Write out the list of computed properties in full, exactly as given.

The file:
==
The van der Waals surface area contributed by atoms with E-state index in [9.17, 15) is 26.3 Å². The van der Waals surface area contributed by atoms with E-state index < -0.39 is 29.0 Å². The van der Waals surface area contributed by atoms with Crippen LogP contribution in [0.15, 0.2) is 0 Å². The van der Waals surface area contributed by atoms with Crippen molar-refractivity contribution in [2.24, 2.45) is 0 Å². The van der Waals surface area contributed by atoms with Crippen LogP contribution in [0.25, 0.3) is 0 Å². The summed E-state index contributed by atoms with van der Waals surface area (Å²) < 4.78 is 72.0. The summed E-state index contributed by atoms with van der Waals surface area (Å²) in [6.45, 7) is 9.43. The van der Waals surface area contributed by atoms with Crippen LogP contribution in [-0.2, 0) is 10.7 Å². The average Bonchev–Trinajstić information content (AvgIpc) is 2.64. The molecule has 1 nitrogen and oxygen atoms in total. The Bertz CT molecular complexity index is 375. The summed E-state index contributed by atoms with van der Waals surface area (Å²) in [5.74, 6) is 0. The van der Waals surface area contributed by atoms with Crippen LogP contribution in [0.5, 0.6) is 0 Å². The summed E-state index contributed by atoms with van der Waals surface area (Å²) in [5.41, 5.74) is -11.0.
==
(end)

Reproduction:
The van der Waals surface area contributed by atoms with E-state index in [9.17, 15) is 26.3 Å². The van der Waals surface area contributed by atoms with E-state index < -0.39 is 29.0 Å². The van der Waals surface area contributed by atoms with Crippen LogP contribution in [0.15, 0.2) is 0 Å². The van der Waals surface area contributed by atoms with Crippen molar-refractivity contribution in [2.24, 2.45) is 0 Å². The van der Waals surface area contributed by atoms with Crippen LogP contribution in [0.25, 0.3) is 0 Å². The summed E-state index contributed by atoms with van der Waals surface area (Å²) < 4.78 is 72.0. The summed E-state index contributed by atoms with van der Waals surface area (Å²) in [6.45, 7) is 9.43. The van der Waals surface area contributed by atoms with Crippen LogP contribution in [-0.2, 0) is 10.7 Å². The average Bonchev–Trinajstić information content (AvgIpc) is 2.64. The molecule has 1 nitrogen and oxygen atoms in total. The Bertz CT molecular complexity index is 375. The summed E-state index contributed by atoms with van der Waals surface area (Å²) in [5.74, 6) is 0. The van der Waals surface area contributed by atoms with Crippen LogP contribution in [0.5, 0.6) is 0 Å². The summed E-state index contributed by atoms with van der Waals surface area (Å²) in [5.41, 5.74) is -11.0.